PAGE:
The success of the program is supplemented by the engagement of several USJC members, including Lynn Hashimoto, Harold Taniguchi, Dianne Adachi and Pat Oishi. These mentors met program participants throughout the month-long stay, and shared valuable advice and guidance as the participants considered career goals and lifestyle choices.

Council Leader Britt Yamamoto (center) and iLEAP Leaders

Under the leadership of Britt Yamamoto and Kei Erickson, Seattle’s iLEAP program continues to flourish and grow. This program is an example of USJC’s investment in the next generation of Japanese and American leaders through educational, cultural exchanges and leadership programs.


The following is part of a year-long series of articles by the 2015 class of the TOMODACHI Emerging Leaders Program.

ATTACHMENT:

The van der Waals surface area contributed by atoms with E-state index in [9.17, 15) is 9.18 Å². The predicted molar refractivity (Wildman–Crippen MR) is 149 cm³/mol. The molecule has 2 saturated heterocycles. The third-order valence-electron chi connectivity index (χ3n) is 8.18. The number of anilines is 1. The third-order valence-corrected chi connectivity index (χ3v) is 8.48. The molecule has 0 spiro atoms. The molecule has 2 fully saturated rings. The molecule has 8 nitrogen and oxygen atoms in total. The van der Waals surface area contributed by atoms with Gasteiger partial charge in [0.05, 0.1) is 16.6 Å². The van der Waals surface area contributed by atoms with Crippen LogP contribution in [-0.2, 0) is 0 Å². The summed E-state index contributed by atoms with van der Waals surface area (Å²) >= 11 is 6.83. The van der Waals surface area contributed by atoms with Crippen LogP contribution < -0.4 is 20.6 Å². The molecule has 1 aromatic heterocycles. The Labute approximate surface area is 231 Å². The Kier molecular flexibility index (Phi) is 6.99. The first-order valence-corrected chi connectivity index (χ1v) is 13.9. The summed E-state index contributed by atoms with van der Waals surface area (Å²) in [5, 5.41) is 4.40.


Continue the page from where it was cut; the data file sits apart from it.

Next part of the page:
Reflection from Sonya Kuki (ELP 2015)

The author (left) with Sanford (who happens to be the father of USJC Program Specialist Allison Murata)

Ichi go ichi e—a favorite Japanese adage of mine. Roughly translated, it means “one time, one meeting”—a cultural concept whose origins can be found in Zen Buddhism and Japanese tea ceremony—and was first introduced to me by a treasured mentor of mine, Sanford, one Sunday afternoon last year throwing clay at a potters’ studio in Honolulu.

I had just lamented to Sanford that my big decision to leave my beloved home Hawaii to move to the east coast, though self-driven, was the source of much emotional trepidation as I struggled to accept that it was time for me to leave. In particular, I knew I’d sorely miss the vibrant Japanese American community in the islands. Being among and regularly interacting with my fellow nikkei gave me a renewed sense of connection and belonging that had eluded me in the interceding years that I had lived on the mainland.